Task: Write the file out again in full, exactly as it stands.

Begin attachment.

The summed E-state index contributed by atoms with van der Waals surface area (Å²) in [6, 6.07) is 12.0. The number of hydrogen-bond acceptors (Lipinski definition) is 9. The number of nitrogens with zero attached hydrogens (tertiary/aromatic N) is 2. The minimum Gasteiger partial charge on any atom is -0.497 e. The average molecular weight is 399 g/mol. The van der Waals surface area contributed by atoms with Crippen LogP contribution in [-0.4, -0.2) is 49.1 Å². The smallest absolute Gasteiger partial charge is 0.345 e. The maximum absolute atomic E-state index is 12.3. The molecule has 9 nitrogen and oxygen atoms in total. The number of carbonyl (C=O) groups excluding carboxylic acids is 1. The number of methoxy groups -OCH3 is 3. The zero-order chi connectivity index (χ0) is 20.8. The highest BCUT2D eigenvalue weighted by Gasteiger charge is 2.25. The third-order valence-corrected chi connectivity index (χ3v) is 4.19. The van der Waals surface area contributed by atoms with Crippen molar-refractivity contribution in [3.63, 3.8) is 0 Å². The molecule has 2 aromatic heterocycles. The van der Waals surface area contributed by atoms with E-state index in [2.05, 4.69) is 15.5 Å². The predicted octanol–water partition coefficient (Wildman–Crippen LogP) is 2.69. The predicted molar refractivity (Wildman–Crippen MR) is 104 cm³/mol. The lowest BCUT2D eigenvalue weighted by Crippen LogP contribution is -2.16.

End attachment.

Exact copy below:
The summed E-state index contributed by atoms with van der Waals surface area (Å²) in [6, 6.07) is 12.0. The number of hydrogen-bond acceptors (Lipinski definition) is 9. The number of nitrogens with zero attached hydrogens (tertiary/aromatic N) is 2. The minimum Gasteiger partial charge on any atom is -0.497 e. The average molecular weight is 399 g/mol. The van der Waals surface area contributed by atoms with Crippen LogP contribution in [-0.4, -0.2) is 49.1 Å². The smallest absolute Gasteiger partial charge is 0.345 e. The maximum absolute atomic E-state index is 12.3. The molecule has 9 nitrogen and oxygen atoms in total. The number of carbonyl (C=O) groups excluding carboxylic acids is 1. The number of methoxy groups -OCH3 is 3. The zero-order chi connectivity index (χ0) is 20.8. The highest BCUT2D eigenvalue weighted by Gasteiger charge is 2.25. The third-order valence-corrected chi connectivity index (χ3v) is 4.19. The van der Waals surface area contributed by atoms with Crippen molar-refractivity contribution in [3.63, 3.8) is 0 Å². The molecule has 2 aromatic heterocycles. The van der Waals surface area contributed by atoms with E-state index in [2.05, 4.69) is 15.5 Å². The predicted octanol–water partition coefficient (Wildman–Crippen LogP) is 2.69. The predicted molar refractivity (Wildman–Crippen MR) is 104 cm³/mol. The lowest BCUT2D eigenvalue weighted by Crippen LogP contribution is -2.16.